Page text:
‘Righteous Republic: The Political Foundations of Modern India’ by Ananya Vajpeyi is largely a text about texts/representations and the book is quite honest about that. What it makes of those texts being read and what questions it digs out for the answer it presupposes, is another matter.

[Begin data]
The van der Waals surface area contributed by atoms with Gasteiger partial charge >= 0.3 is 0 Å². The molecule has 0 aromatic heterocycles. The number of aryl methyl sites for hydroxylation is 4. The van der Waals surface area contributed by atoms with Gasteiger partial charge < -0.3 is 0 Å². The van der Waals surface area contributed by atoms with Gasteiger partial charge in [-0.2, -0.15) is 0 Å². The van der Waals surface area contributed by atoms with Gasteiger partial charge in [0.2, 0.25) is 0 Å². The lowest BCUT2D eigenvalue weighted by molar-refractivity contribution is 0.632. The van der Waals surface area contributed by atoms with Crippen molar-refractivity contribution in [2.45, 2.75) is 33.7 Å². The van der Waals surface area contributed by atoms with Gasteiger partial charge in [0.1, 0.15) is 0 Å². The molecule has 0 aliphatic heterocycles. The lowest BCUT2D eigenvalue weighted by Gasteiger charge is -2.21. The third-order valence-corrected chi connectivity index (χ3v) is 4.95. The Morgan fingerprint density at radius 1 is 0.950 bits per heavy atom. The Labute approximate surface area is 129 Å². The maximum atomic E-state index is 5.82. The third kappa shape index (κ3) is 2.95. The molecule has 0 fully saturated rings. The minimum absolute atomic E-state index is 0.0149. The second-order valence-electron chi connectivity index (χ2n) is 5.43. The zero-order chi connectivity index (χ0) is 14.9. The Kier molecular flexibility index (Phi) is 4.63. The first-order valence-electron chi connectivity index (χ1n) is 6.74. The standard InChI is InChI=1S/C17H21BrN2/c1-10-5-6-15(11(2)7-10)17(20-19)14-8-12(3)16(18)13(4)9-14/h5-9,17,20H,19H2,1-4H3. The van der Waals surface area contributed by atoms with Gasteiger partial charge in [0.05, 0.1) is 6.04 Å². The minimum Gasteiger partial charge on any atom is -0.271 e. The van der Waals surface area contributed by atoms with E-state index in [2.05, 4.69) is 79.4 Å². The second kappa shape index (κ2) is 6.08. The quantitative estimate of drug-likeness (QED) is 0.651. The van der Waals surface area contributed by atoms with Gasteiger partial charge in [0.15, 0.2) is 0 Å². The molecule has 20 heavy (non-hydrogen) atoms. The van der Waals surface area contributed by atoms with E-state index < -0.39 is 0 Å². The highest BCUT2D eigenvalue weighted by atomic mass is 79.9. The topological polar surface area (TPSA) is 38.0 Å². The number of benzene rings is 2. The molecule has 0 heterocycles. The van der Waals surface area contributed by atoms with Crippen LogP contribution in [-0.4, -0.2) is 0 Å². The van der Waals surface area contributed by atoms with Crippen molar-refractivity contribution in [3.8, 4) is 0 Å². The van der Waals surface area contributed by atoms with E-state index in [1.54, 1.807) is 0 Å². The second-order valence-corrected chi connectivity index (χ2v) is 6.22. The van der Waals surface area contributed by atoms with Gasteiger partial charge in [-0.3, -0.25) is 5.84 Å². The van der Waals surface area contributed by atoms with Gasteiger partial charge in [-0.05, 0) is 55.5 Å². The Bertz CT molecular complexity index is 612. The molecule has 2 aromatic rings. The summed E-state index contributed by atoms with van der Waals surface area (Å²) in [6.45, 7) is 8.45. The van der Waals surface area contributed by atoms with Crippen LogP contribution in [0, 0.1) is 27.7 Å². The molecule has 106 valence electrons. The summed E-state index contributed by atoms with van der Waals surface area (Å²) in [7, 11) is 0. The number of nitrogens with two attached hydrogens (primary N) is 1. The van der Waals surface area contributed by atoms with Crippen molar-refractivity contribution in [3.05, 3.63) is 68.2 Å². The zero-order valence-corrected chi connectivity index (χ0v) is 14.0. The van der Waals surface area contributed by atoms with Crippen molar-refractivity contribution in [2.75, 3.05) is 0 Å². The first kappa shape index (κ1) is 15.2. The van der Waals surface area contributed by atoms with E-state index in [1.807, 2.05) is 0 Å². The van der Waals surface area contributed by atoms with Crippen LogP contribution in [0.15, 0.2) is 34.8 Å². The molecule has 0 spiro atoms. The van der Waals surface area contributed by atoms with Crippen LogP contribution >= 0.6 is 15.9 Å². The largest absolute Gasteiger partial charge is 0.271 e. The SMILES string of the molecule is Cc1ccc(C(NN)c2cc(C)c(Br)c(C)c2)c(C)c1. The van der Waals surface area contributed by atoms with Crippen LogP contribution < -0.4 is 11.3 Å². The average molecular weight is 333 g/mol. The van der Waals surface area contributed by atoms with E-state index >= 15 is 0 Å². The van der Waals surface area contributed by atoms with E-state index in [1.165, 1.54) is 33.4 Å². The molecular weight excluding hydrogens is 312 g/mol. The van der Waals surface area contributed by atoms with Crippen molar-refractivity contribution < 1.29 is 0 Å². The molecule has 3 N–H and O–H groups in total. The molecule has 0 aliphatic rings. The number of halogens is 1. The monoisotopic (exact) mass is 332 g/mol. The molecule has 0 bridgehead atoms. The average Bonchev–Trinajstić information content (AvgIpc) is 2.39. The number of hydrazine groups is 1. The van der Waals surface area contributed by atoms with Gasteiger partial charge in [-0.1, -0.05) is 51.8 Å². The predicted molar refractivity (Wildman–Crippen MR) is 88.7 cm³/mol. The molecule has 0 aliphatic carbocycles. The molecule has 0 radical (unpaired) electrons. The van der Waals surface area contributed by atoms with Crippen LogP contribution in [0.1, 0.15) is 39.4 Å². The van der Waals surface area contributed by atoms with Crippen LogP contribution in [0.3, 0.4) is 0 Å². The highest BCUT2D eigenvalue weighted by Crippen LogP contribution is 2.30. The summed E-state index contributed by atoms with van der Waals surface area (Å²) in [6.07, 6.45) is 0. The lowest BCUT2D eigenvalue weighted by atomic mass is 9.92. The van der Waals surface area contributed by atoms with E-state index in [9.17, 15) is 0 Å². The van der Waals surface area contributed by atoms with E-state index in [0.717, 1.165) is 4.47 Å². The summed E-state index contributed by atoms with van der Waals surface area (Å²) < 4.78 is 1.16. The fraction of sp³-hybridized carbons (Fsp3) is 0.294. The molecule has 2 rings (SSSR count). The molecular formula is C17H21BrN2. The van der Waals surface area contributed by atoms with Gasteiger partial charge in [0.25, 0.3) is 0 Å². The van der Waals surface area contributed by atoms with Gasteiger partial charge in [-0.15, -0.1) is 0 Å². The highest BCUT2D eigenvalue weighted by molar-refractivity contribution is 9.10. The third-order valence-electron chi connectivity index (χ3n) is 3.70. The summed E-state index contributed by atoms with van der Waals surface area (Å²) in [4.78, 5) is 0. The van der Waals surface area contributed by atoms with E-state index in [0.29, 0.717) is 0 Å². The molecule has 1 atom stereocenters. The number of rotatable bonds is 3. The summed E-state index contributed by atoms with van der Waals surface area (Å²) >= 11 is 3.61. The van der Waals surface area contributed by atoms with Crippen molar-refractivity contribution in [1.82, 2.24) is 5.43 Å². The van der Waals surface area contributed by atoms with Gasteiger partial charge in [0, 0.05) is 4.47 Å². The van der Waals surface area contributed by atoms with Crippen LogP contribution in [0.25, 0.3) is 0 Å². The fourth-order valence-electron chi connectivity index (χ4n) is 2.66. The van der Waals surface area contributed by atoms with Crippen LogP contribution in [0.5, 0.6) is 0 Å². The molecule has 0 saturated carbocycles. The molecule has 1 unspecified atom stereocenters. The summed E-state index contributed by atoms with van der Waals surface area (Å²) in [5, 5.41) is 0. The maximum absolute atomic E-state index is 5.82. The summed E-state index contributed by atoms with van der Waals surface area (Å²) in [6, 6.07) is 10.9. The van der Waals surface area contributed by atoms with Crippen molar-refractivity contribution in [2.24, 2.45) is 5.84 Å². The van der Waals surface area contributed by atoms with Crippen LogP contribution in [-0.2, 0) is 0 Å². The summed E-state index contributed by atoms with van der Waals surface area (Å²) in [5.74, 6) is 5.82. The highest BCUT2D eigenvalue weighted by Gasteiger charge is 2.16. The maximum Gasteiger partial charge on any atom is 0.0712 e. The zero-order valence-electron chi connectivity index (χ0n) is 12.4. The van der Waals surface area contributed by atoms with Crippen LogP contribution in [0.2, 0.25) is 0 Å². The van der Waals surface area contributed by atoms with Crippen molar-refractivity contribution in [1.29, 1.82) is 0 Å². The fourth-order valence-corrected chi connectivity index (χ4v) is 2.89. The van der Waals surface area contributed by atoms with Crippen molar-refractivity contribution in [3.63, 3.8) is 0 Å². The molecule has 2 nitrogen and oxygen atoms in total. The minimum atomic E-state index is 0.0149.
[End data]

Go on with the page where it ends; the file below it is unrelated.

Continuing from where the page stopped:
The book itself, 368 pages long, is neatly organized. A preface aimed to provide a context to the whole project, titled ‘The Search for Self in Modern India’, sets the tone. In the Introduction, ‘Swaraj, the Self’s Sovereignty’, the author tried to define or rather, redefine the implication of this concept Swaraj its in fullest import. Then following 5 thick chapters hinge on different supposed qualities of the Self itself – Orientation, Longing, Shock, Aspiration, Purpose and Burden. These together seek to provide a ethico-historical basis of the India project as envisaged by its ‘founding fathers’. These chapters typically delve into the ‘Classics’, which in this case has meant sub-continental sources of some antiquity that are neither Islamic nor Christian. The book aims to situate older knowledge traditions such as these to be integral to the development of the modern Indian political project. How these giants were influenced and indeed incorporated some of these classical Indic knowledge conceptions and ideas, and by a synthesis, produced what was a grand pedestal. This pedestal of an Indian Self is reviewed by bringing in different ‘aspects’ of the Self, as thought by the author to have been imagined by the greats, with their cosmopolitan outlook and feet deeply within the classical knowledge tradition of the subcontinent. The giants read things, saw things, imagined things and wrote/painted things. The connection between these things, as they pertain to the exploration of the past, present and future of India’s Self is the fantastic imaginary that the essence of the book.